This workshop will be retired on May 31, 2020.
Strings7:32 with Pasan Premaratne
There are lots of changes to Strings in Swift 4. In this video we're going cover some of the main ones including multi line string literals, collection conformance and string slicing.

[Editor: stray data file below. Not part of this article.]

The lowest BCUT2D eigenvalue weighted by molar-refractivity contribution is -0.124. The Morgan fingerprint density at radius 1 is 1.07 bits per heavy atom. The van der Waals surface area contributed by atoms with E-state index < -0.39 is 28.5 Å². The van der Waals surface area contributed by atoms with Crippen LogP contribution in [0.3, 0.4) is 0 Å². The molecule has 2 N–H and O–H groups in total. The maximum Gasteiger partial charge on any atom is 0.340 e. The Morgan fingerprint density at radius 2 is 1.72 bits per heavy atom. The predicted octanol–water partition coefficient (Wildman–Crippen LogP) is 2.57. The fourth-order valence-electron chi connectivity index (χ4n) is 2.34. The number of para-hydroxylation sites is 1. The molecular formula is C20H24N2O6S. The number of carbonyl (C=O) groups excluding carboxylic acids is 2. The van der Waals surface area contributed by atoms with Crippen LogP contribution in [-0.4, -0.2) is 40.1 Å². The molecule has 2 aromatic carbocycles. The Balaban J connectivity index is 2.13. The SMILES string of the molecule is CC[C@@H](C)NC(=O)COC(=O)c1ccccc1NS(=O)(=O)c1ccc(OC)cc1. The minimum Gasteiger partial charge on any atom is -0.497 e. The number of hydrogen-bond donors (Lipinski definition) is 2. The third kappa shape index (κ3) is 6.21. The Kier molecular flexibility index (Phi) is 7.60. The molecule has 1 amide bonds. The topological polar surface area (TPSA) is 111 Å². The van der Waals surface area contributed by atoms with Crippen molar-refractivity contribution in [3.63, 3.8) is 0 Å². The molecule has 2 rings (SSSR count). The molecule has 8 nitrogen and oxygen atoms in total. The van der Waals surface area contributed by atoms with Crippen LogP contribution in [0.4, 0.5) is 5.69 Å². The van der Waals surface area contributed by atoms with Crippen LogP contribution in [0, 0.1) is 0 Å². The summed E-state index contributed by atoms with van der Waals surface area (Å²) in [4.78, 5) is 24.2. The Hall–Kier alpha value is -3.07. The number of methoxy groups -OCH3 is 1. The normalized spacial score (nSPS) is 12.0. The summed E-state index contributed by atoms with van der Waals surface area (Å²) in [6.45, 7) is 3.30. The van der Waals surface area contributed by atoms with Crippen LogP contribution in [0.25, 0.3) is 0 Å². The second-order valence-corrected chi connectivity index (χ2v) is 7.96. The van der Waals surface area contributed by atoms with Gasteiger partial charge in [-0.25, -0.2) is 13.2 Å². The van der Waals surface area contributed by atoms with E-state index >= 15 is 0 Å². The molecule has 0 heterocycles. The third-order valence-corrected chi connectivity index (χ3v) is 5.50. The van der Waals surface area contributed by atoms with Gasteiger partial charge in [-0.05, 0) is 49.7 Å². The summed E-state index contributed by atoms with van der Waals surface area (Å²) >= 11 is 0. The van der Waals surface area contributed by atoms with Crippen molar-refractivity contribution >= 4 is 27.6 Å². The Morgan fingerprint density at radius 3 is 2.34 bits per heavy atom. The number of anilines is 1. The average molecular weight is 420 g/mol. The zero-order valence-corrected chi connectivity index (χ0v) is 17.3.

In this video, let's take a second to talk about strings. 0:00 Swift 4 takes yet another pass at cleaning up strings, bringing back some of 0:03 the behavior from Swift 2, but with much better implementation details. 0:08 There's several changes here spit across different proposals, so 0:13 let's start with the simpler one. 0:16 We'll put a comment in here, Multi-Line String Literals. 0:18 SEO 163, the proposal, 0:26 brings multi-line string literals to Swift with a very simple syntax. 0:28 Long strings, or multi-line strings, are strings delimited by triple quotes. 0:34 So we can say let json = and then we start with a triple quote, 0:40 and end this multi-line string literal with another triple quote. 0:45 The nice part about these multi-line string literals is that they can contain 0:50 new lines, as well as single quotes, without the need to escape them. 0:54 For example, you can include some sample json to test against, 0:59 without escaping every single quote. 1:02 So in here, I'll just hit Enter and paste, 1:04 now this has stripped all my spacing out, so let's try to format this. 1:08 Okay, so that's it for multiline string literals, pretty simple. 1:15 Now, the next one is a pretty big set of changes, and 1:19 it's got this top level name of string revision, which is what we'll call it. 1:22 Back in the Swift 1 days which feels like a lifetime ago, strings were a collection. 1:30 In Swift 2, collection conformance was dropped, because some of the behavior was 1:35 thought to differ strongly enough from the other types. 1:39 Swift 4 reversed this change, so strings are collection types again. 1:43 In Swift 3, to iterate through string using a for loop, we had to access 1:48 the underlying characters array, we don't have to do that anymore in Swift 4. 1:53 So if we had a simple string literal, let programmingLanguage = "Swift", 1:57 now we can simply do for char in programmingLanguage print(char). 2:04 And this works, we don't have to do programmingLanguage.characters. 2:15 And let me pull this up so you can see better, there we go. 2:21 In Swift 3, despite not being a collection, 2:24 you could still perform slicing operations on a string. 2:27 Slicing a string in Swift 3 returned a string as well, 2:31 string was a string's own subsequence. 2:35 Now this led to some memory issues, and 2:38 one of the bigger changes in Swift 4 is the introduction of the substring type. 2:41 So for example if we do let second 2:46 = ProgrammingLanguage.index(after: 2:49 programmingLanguage.startIndex). 2:55 So here, I'm just getting the index right after the startIndex. 2:59 And then I use that to get a substring that goes 3:03 from the second index all the way to the end. 3:08 When I do this, 3:15 if we inspect the type of substring, you'll see that it is string.subSequence. 3:16 It is not a string, so this is commonly called substring, this type. 3:20 And with the existence of two types, string and 3:25 substring, in order to add functionalities to strings in your code base, 3:28 you have to extend both types individually, which is quite annoying. 3:33 So let's look at a simple example, I'm going to add a quick extension to 3:37 the character type to determine if a character is an uppercase one. 3:41 So extension Character, var isUppercase, and 3:45 this is going to be a boolean computed property, 3:50 and here we'll return String(self) == 3:56 String(self).uppercased(). 4:00 Using this, let's define a stripped uppercase method on string. 4:08 So extension, let's make some room here, extension String, 4:12 func strippedUppercase(). 4:18 And this is going to be a function that returns a string, and 4:24 we'll say return self.filter 4:27 (!$0.isUppercase). 4:31 Notice that now that string is a collection type, 4:38 we get access to methods like filter, map, and 4:40 reduce, without having to query the underlying characters view. 4:43 So now that we have this method, we can use it on a string. 4:47 So I can say programmingLanguage.strippedUppercase, 4:50 and it works. 4:58 So we've removed the uppercase S from our Swift string. 5:00 If we grab a slice of the string, though, so over here we have this substring 5:05 constant that we use to get a slice of the programming language string. 5:10 If we use that, so we say substring.strippedUppercase here. 5:15 You'll see that we get an error, and you can see this in the console. 5:23 It says, value of type String.SubSequence, 5:27 aka Substring, has no member strippedUppercase. 5:30 This means that we only added it to the String type, not the Substring type. 5:34 So clearly, they're both distinct types, when we get a substring of a string, 5:39 we don't get a string back. 5:44 Now, does this mean that we need to go ahead and extend the substring type and 5:47 add this strippedUppercase method as well? 5:51 Thankfully, no, we don't have to do it, Swift 4 also introduces string protocol. 5:54 Both sting and substring conform to this new string protocol type. 6:00 So anywhere we used extend string in your code base, you should now extend 6:05 string protocol instead, to insure that substring gets the same behavior. 6:10 So let's move this method, 6:15 this strippedUppercase method, into an extension of string protocol. 6:17 So, extension here, 6:22 StringProtocol instead of String, when we do this, we get an error. 6:23 And that's because we need to be aware of what self means over here. 6:29 Self can now mean either a string or a substring, 6:34 to ensure that we account for this, we're always going to convert self. 6:38 We're gonna make it a string instance and then do the work we need. 6:42 So if self is already a string, nothing happens here, 6:46 if it is a substring, we'll make it a string and then call filter. 6:51 And now you can see that this works, 6:56 this also indicates that we can't use a substring where a string is expected. 6:59 Now, in Swift 3, you could, because slicing a string returned a string. 7:04 If you have a substring now in Swift 4, you need to use the initializer 7:09 on string to force a copy to create a new string, and you can pass that in. 7:15 Now there are other changes to string, but for 7:20 the most part, this should be what you encounter in your day to day. 7:22 The relevant proposal here is SEO163, read the notes to find out more. 7:26